Slow Math is … valuing why

One of our math teachers, Shera Higbee, sent the following to our math department over the weekend.

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Slow Math is not just about how to do math … it’s about valuing why the math works. I am grateful to work with teachers who agree. And I am grateful for students who recognize and appreciate that why is valued.

No Teacher Was in a Hurry

I’ve just finished reading The Classroom Chef, by John Stevens and Matt Vaudrey. The premise has #SlowFood/#SlowMath written all over it, and there are references to slowing down and taking time to listen throughout.

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One quote in The Plating – Presentation Is Everything chapter struck me:

Go back through the Entrée stories you just read, and look specifically at the questions each teacher asked the students. Notice how no teacher was in a hurry; they let students discuss a topic or an idea until they were satisfied that the students fully understood it.

How do you make it evident to your students that we (students and teachers) have time to ask questions and learn together?


Steven, John, and Matt Vaudrey. The Classroom Chef: Sharpen Your Lessons, Season Your Classes, and Make Math Meaningful. Dave Burgess Consulting, Inc.: San Diego, CA., 2016. Print. page 109.

Math … in One Word

How do your students feel about math coming into your classroom?

We asked our Algebra 1, Geometry, and Calculus students that question on the first day of class last year.

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How do your students feel about math after spending a year in your classroom? Can a Slow Math classroom change students impressions of what math is and how they feel about doing it?

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What word do you want your students to think of when they hear math?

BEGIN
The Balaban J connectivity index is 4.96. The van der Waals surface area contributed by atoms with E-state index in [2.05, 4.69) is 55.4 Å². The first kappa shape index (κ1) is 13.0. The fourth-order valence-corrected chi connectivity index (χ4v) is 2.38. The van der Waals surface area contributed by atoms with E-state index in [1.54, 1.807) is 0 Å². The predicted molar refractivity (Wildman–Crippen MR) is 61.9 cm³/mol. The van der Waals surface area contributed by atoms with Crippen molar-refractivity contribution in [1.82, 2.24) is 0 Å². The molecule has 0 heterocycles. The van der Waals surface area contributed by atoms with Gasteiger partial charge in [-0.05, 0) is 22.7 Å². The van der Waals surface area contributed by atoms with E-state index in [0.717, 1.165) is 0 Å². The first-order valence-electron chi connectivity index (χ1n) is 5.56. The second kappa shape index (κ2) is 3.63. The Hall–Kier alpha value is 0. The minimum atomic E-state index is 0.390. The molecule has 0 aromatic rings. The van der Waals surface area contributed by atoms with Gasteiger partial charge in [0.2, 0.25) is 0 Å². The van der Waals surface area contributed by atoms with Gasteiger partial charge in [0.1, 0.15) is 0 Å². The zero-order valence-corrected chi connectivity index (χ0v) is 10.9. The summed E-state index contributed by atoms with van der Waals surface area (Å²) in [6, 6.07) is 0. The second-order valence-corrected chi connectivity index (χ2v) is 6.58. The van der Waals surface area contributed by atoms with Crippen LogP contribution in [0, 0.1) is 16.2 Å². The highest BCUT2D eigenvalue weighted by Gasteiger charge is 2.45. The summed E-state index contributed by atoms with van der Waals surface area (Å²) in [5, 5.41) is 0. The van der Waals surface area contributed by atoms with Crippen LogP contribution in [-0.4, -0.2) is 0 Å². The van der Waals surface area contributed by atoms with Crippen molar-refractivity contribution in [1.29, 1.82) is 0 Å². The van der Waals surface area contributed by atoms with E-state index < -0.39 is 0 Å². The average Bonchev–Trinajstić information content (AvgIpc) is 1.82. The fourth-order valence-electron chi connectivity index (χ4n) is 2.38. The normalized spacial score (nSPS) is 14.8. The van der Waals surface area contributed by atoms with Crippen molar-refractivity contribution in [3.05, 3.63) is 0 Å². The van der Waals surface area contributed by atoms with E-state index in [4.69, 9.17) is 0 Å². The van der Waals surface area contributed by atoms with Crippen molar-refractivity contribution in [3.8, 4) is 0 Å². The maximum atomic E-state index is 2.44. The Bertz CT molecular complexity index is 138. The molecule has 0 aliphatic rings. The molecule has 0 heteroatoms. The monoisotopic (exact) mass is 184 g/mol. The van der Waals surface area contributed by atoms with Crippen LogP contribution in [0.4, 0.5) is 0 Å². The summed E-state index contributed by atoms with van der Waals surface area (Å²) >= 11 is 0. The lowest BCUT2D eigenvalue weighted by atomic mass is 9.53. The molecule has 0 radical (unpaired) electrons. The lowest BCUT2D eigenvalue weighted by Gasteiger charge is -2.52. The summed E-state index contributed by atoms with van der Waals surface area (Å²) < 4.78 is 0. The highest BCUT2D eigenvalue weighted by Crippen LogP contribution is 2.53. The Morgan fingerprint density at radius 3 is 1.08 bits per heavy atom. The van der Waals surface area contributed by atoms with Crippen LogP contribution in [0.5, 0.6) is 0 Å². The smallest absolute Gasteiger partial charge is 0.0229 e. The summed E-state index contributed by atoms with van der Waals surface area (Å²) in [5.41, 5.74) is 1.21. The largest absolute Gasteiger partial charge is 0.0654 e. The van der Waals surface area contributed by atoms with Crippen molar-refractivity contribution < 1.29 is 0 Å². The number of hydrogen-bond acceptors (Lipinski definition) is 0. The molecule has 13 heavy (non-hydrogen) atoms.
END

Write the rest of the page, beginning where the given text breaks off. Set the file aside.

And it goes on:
What will you do this year to make that happen?

Learning for a Lifetime

You’ve heard the Chinese proverb: Give a man a fish and you feed him for a day. Teach a man to fish and you feed him for a lifetime.

You’ve also heard said about someone who gives too much information: Ask her what time it is and she’ll tell you how to build a clock.

(Or maybe you haven’t; my attempts to Google exactly how to say the latter phrase were mostly unsuccessful.)

 

I recently received an email from a parent.

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What a gift for a student to recognize the value of understanding formulas instead of just memorizing them.

 

Several years ago, another student wrote “In middle school, I hated math, but having Mrs. Wilson for geometry changed that. She never just tells her students a formula to memorize or a method to apply to problems. Instead, her students discover the mathematic truths for themselves through classroom discussion and individual exploration, making math a story and a compelling one at that.”

 

I want to think that I’m providing my students the opportunity to learn how to learn for a lifetime: we explore dynamic figures using technology, ask questions, make conjectures, build arguments, prove conjectures.

 

But how many of them feel like I’m making them “build a clock”?

How many of them prefer “Tell, Don’t Ask” to “Ask, Don’t Tell”?

 

“Many times I grew extremely frustrated during class and wanted to just give up. Though Mrs. Wilson’s expectations are unwavering, her willingness to help her students in any way made us able to meet her expectations, though not without hard work and a healthy dose of frustration.”

 

I have some students who love the challenge, others who are willing persevere through it whether they like it or not, and others who roll their eyes, waiting to be told.

So I wonder: How might we provide #SlowMath learning opportunities for our students that sustain them for longer than the next test yet don’t make them feel like they’re being told how to build a clock they don’t care about building?

How might we create and foster a culture of learning in our classrooms, among our students, that will last long after they take our final exam?

We’ve got plenty to work on, as the journey continues …